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June 16, 2008

Last year's elite look to reload next season

The 2008 NCAA title game turned out to be a real treat. Kansas and Memphis went toe to toe and played one for the ages.

Both since have been decimated by the loss of seniors and underclassmen leaving early for the NBA Draft. Neither team will be especially recognizable from last season.

The Jayhawks lose seniors Darnell Jackson, Russell Robinson and Sasha Kaun and draft hopefuls Brandon Rush, Mario Chalmers and Darrell Arthur, which is to say everyone who started in the championship game and then some.

The Tigers lose senior Joey Dorsey and draft hopefuls Derrick Rose and Chris Douglas-Roberts. But they for sure return starter Antonio Anderson (who had declared for the draft but already has pulled out) and probably starter Robert Dozier (who has declared but is believed to be returning for his final season).

So which team that appeared in the national-title game will be the best next season? That's the question we posed to basketball editor Bob McClellan and staff writer Andrew Skwara.

McCLELLAN: MEMPHIS

The Tigers won't win 38 games again. Seasons like that come around, oh, once every history of the program.

But they're still going to be good. It starts with Dozier and Anderson, battle-tested veterans who I believe will respond to shouldering more of the load. The 6-9 Dozier averaged 9.2 points (third on the team) and 6.8 rebounds (second). He had a double-double against KU in the title game. Anderson, a 6-6 wing, averaged 8.6 points, including a 27-point game at UAB.

Add to that mix a number of guys who played significant minutes last season. One thing about John Calipari is that he uses his entire roster. Maybe it's the benefit of not playing a lot of close games in Conference USA, but three more players return who averaged at least nine minutes per game, led by 6-10 Shawn Taggart (5.9 ppg, 4.2 rpg) and Willie Kemp (5 ppg, 1.5 apg).

Memphis also brings in a recruiting class that Rivals.com ranks fifth in the country. It includes five-star prospect Tyreke Evans, the nation's No. 3 point guard.

Calipari landed a pretty fair point guard last season, and Rose helped propel the Tigers to a national runner-up finish. I'm not saying Evans is the equal of Rose or that the 2009 Tigers are as good as their 2008 counterparts, but anyone expecting less than another C-USA title and at least the second round of the NCAA Tournament is off the mark.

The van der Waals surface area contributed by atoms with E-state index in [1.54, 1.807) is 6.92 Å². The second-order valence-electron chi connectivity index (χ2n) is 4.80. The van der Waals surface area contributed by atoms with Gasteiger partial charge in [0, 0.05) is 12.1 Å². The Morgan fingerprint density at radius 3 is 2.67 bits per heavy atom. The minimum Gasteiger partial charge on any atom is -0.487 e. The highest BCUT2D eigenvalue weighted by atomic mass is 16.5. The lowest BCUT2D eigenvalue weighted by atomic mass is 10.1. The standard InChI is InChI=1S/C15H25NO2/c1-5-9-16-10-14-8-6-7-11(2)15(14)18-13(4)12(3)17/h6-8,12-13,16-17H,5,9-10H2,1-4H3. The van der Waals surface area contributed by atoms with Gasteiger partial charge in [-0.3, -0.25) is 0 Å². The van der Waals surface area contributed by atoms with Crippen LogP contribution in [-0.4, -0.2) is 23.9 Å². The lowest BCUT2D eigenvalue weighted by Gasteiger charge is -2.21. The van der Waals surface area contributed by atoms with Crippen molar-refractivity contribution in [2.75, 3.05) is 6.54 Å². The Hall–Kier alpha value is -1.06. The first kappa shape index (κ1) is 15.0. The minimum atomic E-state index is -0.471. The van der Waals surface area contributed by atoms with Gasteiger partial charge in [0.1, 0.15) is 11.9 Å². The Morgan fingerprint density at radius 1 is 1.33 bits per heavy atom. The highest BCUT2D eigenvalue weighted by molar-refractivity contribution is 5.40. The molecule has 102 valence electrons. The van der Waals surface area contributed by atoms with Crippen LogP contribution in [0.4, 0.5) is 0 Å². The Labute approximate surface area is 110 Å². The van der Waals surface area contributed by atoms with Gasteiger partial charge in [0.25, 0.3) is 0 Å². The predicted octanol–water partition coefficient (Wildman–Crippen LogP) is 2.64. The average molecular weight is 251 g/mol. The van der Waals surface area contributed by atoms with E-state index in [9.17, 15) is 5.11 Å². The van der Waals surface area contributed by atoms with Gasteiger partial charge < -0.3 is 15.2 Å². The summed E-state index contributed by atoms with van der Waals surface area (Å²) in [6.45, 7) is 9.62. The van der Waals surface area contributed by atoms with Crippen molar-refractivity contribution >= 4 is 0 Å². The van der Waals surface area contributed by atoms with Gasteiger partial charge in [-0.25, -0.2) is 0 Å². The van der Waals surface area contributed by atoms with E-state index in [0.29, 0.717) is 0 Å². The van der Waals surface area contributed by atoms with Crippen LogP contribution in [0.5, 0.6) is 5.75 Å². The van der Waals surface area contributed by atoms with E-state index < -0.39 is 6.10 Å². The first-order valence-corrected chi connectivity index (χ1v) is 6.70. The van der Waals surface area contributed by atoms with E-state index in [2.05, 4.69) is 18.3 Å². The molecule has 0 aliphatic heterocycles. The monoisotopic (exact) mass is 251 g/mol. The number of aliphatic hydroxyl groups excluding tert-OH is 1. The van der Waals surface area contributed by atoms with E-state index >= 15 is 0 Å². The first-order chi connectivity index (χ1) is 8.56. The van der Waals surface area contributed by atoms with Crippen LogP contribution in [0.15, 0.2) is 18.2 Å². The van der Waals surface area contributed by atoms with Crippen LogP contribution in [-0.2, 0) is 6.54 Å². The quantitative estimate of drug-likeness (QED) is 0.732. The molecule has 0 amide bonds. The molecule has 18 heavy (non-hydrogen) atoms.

SKWARA: KANSAS

The Jayhawks aren't going to be back-to-back national champs. All five starters must be replaced and six of the top seven scorers are gone.

But expecting a down year for a program that has averaged 28.3 victories per season this decade would be a mistake.

Three years ago, Bill Self was facing a similar situation as he entered his third season at Kansas. He was losing four starters from a team that captured a share of the Big 12 regular-season title and won 23 games. The only starter coming back was walk-on Christian Moody.

A revamped version of the Jayhawks responded by tying for the league's regular-season title and wining the league tournament. A shocking first-round NCAA upset to Bradley ended their season at with 25 wins.

This time around, Self actually has a little more experience to work with. Sherron Collins, a former five-star recruit, has been one of the nation's top sixth men in each of the past two seasons, posting back-to-back scoring averages of 9.3 points per game. Some believe he will be a better player than Mario Chalmers, his predecessor and the 2008 NCAA Tournament hero.

In the Final Four, 6-11 sophomore Cole Aldrich gave reason to believe he can be a major force on the inside. In just 17 minutes of play in the Jayhawks' victory over North Carolina in the national semifinals, he racked up eight points, seven rebounds and four blocks.

Also, much like in 2005, when the Jayhawks landed Rivals.com's No. 4-ranked recruiting class, there is a tremendous amount of talent headed to Lawrence. This year's seven-man class is ranked No. 2. Six are four-star prospects, including two of the nation's top junior college transfers: guard Tyrone Appleton and forward Mario Little.

With that much to work with and Self's impressive track record, I have no doubt the Jayhawks will contend for the Big 12 title and be a threat to make another deep NCAA Tournament run.

VOTE: Which NCAA finalist will be the better team next season?

Bob McClellan is the college basketball editor for Rivals.com. He can be reached at bmcclellan@rivals.com.
Andrew Skwara is a national writer for Rivals.com. He can be reached at askwara@rivals.com.



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